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Apart from [[Iron working|iron]] and [[Bronze working|bronze]], the Saxons and Vikings made use of other metals, mainly for jewellery. The most widely used of those used were silver, pewter and gold. Silver was a popular metal for jewellery such as brooches, rings, strap ends, buckles, mounts for drinking horns and, of course, for coinage. Silver jewellery was made in much the same way as bronze jewellery was, as the two metals have similar working properties. We do not know for certain how they polished their cast pieces, such as we do today on electric rotary mops. Although, Iron Oxide paste in wax was found in fairly large lumps at the Jorvik dig some years ago. This is by and large no different to 'Jeweller's Rouge' that is used today to polish silver and bronze. A popular way of finishing silver jewellery was to melt a black paste, called 'niello' (silver sulphide), into the recesses in the design to give a stark variance to the shiny silver. This was then polished, using ear wax as the final abrasive to contrast the silver. Iron objects were also inlaid with silver to decorate them, or sometimes were completely sheathed in a fine sheet of beaten silver.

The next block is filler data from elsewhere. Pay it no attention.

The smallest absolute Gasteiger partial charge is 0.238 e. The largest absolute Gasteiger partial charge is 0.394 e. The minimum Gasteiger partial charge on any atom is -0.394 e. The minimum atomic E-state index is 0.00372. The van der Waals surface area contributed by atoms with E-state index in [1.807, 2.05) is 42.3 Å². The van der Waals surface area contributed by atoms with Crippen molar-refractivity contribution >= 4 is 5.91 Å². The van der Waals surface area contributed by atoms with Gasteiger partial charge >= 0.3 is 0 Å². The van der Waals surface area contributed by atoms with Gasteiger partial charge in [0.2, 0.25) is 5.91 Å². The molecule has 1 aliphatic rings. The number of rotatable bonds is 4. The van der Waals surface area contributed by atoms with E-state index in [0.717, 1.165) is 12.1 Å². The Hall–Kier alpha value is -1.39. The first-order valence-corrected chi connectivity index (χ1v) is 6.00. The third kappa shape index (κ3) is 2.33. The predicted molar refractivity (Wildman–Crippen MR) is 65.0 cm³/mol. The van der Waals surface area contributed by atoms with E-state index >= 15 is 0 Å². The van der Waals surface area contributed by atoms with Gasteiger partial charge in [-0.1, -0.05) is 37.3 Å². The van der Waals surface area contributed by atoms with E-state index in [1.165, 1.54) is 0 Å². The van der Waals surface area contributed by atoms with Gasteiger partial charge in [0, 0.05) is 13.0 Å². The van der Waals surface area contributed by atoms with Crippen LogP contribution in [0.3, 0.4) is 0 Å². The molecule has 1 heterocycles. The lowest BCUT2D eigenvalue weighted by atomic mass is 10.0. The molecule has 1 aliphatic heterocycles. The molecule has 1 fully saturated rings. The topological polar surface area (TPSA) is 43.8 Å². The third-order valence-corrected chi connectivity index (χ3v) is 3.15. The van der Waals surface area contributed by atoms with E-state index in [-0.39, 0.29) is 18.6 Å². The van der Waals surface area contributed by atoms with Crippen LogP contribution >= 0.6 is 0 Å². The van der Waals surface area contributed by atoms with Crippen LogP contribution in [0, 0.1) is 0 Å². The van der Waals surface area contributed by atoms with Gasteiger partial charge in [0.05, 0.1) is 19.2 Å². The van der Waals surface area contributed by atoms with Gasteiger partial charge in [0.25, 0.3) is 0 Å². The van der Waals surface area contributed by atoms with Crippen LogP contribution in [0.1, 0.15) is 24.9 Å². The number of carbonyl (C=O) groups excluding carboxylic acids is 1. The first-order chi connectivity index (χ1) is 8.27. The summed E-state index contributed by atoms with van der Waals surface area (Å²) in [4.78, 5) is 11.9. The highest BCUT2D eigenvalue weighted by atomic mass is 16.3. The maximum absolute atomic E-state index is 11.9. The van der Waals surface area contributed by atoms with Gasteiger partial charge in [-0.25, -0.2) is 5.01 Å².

''Original article by Roland Williamson 2002''